Wednesday, May 20, 2009

Michael Lind weighs in again on Social Security

The other day I ran through some of the claims made by the New America Foundation's Michael Lind and, well, found them a bit wanting. (Sorry about the "lefty claptrap" line…) Since then, Lind has again written on Social Security and his arguments are typical enough of those you hear from the left that they're worth revisiting.

To start, Lind says:

Last Tuesday, just before the release of the annual Social Security trustees report, I predicted that no matter what the report contained the perennial enemies of America's most effective and efficient universal social insurance program would cite it as proof that Social Security needs to be means-tested, privatized or both. The report is in, and its contents are far from dramatic. The (dubiously) estimated date at which, absent changes, the trust fund dries up and Social Security shifts to a pay-as-you-go program paying most, but not all, promised benefits has moved up slightly from 2041 to 2037.

In the 2008 Report, Social Security's long-term deficit was 1.7 percent of payroll; in the 2009 Report, it's risen to 2.0 percent of payroll. By my math, that's an 18 percent increase. One would think that a nearly one-fifth rise in the deficit would be at least worth mentioning.

Next, Lind says:

The "unfunded liabilities" argument is … only applied to programs that, like Social Security and Medicare, are paid for by a dedicated tax like a payroll tax. The projected gap between future revenues and future outlays from this special-purpose tax is the "unfunded liability." Why do we never hear of the "unfunded liabilities" of Pentagon spending -- the third of the big three spending programs (Social Security, Medicare, defense) that take up most of the federal budget? Defense spending comes out of general revenues, not a dedicated tax.

A couple points: one reason Social Security has a dedicated tax was to wall it off from the rest of the budget. So long as it's adequately funded, Roosevelt reasoned, it would be very hard to cut the program's benefits. Fine. But the same holds true on the negative end: if the program is supposed to be self-financing, then any shortfalls are reported. I'm not sure what the problem is with that, unless Lind disagrees with how Roosevelt established the program. Second, defense spending is largely done on a year-to-year basis; at most, the government pays for a ship today that it won't receive for several years. Social Security, by contract, taxes you from the day you begin working and upon those taxes incurs an obligation to pay you benefits until you die. The 75-year reporting horizon was chosen for exactly that reason: to span the typical life of an individual entering a program, to let him know the sufficiency of the program's funding to the approximate maximum age he might live. (I can probably find this explicitly stated somewhere in the Trustees Report if needed.)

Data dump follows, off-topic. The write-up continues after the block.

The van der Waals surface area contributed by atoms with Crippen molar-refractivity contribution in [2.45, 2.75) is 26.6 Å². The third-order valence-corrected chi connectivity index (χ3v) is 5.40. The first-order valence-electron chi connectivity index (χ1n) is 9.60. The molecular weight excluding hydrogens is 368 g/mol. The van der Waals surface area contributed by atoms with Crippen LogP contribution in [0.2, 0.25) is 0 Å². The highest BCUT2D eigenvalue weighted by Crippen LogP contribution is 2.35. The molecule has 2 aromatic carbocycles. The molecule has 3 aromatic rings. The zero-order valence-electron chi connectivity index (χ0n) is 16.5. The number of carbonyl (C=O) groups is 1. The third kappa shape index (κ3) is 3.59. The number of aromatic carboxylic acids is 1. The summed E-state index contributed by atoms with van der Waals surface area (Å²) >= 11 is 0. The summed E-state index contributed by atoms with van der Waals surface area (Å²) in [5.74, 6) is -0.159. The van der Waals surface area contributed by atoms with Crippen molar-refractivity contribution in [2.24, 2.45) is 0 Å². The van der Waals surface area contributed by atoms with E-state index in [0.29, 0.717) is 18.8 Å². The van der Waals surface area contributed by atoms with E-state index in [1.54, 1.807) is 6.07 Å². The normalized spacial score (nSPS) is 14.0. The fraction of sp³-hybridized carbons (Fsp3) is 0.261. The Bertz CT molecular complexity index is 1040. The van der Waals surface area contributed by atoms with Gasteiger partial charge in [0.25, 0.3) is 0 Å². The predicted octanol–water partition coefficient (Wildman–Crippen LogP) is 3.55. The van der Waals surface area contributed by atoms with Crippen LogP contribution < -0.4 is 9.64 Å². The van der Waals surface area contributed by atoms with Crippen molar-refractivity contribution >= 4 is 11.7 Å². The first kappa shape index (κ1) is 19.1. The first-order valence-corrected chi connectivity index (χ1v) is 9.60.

Next, Lind tackles the trust fund debate:

Cato's [Michael] Tanner does concede that the Social Security Trust Fund will pay benefits until 2037. He claims, however, that "that figure is misleading, because the Trust Fund contains no actual assets. Instead, it contains government bonds that are simply IOUs, a measure of how much the government owes the system." So government bonds backed by the full faith and credit of the U.S. government, a government that has never defaulted on its obligations in its entire existence since 1776, are not actual assets?

Imagine you're a taxpayer and you're offered two possible options: first, the trust fund is filled with U.S. Treasury bonds. When Social Security starts running deficits in 2016 it redeems those bonds and to finance the redemption the government raises your taxes, cuts other programs or increases the deficit. What this points to is that the trust fund, while an asset to Social Security, is an equal and opposite liability to the Treasury – and to you, the taxpayer. Now imagine instead that the Trust Fund held, say, Canadian government bonds. Come 2016, it's our friends up north who have to raise taxes, cut spending or run a deficit. This is the point people on the center and right make about the trust fund: not whether it will be paid back, but how. The trust fund is an asset to Social Security, but it's not an asset to taxpayers.

Next, Lind moves to reform options:

[E]ven when the trust fund runs out and Social Security becomes a pure pay-as-you-go system… lifting the cap on the amount of income subject to the payroll tax would eliminate that problem forever. In other words, the contract between elderly Americans and the rest can be honored in half a century by slightly higher taxes that would fall chiefly on much richer Americans in a much richer America."